The creation of FCC from two waste groups has put recycling and renewable energy firmly at theheart of the new business - leaving landfill disposal behind. Kristian Dales, head of marketing andcommunications, outlines what we can expect.
The creation of FCC from two waste groups has put recycling and renewable energy firmly at the heart of the new business - leaving landfill disposal behind. Kristian Dales, head of marketing and communications, outlines what we can expect.
This year saw the integration and rebranding of Waste Recycling Group (WRG) and Focsa Services (UK) brought into being what is now known as FCC Environment. So this will be the first RWM for the newly formed organisation.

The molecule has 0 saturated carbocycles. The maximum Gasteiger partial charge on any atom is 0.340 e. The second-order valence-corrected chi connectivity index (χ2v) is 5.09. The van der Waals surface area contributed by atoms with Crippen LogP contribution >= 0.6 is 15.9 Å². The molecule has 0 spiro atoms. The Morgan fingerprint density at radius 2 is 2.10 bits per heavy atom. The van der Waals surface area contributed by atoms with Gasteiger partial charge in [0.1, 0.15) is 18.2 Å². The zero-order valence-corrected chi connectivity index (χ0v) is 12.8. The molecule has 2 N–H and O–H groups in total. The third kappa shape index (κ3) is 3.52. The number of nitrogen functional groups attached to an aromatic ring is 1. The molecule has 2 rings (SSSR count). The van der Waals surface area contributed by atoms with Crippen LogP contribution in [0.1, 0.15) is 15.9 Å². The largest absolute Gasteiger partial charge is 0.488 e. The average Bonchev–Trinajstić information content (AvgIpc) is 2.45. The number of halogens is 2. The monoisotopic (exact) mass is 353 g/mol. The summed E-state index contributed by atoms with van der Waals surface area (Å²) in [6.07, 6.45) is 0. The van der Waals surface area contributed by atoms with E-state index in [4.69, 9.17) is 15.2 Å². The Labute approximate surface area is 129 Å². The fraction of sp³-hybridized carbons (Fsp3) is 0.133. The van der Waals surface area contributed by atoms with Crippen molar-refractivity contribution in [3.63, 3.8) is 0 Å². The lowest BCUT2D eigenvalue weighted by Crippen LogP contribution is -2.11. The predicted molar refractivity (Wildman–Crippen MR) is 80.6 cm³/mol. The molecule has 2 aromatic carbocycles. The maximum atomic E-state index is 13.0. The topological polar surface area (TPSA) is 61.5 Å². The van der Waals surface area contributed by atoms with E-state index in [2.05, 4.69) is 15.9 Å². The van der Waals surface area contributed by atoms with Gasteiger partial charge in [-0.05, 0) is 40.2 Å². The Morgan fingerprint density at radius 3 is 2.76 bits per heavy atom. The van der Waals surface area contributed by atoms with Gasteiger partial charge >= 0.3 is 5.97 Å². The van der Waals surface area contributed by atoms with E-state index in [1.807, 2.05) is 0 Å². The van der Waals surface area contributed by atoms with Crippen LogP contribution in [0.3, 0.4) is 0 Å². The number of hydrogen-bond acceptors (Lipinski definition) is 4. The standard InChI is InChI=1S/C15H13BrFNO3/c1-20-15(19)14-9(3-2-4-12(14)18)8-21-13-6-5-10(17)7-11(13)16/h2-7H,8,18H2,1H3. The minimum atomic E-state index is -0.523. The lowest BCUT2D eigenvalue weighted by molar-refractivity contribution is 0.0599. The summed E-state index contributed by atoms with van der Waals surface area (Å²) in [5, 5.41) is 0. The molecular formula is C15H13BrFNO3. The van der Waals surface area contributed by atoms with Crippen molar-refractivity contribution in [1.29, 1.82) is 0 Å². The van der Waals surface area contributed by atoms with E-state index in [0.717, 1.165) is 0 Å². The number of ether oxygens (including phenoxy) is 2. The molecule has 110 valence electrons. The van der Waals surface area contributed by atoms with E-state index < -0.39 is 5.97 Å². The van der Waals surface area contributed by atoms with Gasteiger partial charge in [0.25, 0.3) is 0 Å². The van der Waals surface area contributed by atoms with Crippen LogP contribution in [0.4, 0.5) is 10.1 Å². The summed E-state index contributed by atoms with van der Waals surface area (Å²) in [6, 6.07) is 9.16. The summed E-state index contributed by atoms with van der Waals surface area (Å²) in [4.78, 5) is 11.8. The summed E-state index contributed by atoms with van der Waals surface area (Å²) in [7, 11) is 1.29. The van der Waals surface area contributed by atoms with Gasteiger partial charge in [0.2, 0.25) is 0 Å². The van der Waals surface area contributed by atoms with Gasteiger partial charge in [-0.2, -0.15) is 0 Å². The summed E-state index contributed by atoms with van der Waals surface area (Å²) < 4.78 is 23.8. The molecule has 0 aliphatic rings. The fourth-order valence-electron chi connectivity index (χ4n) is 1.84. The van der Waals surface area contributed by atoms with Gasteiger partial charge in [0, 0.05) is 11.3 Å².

The coming together of two companies, both owned by the international infrastructure, environmental services and energy group, FCC, signified a major shift of focus for its business strategy in the UK. The emphasis is now on recycling and renewable energy leaving landfill disposal as a thing of the past.
As part of the change, the company has broken its business down into five distinct business areas which include municipal services, business waste solutions, green energy, recycling, and waste processing such as hazardous waste treatment.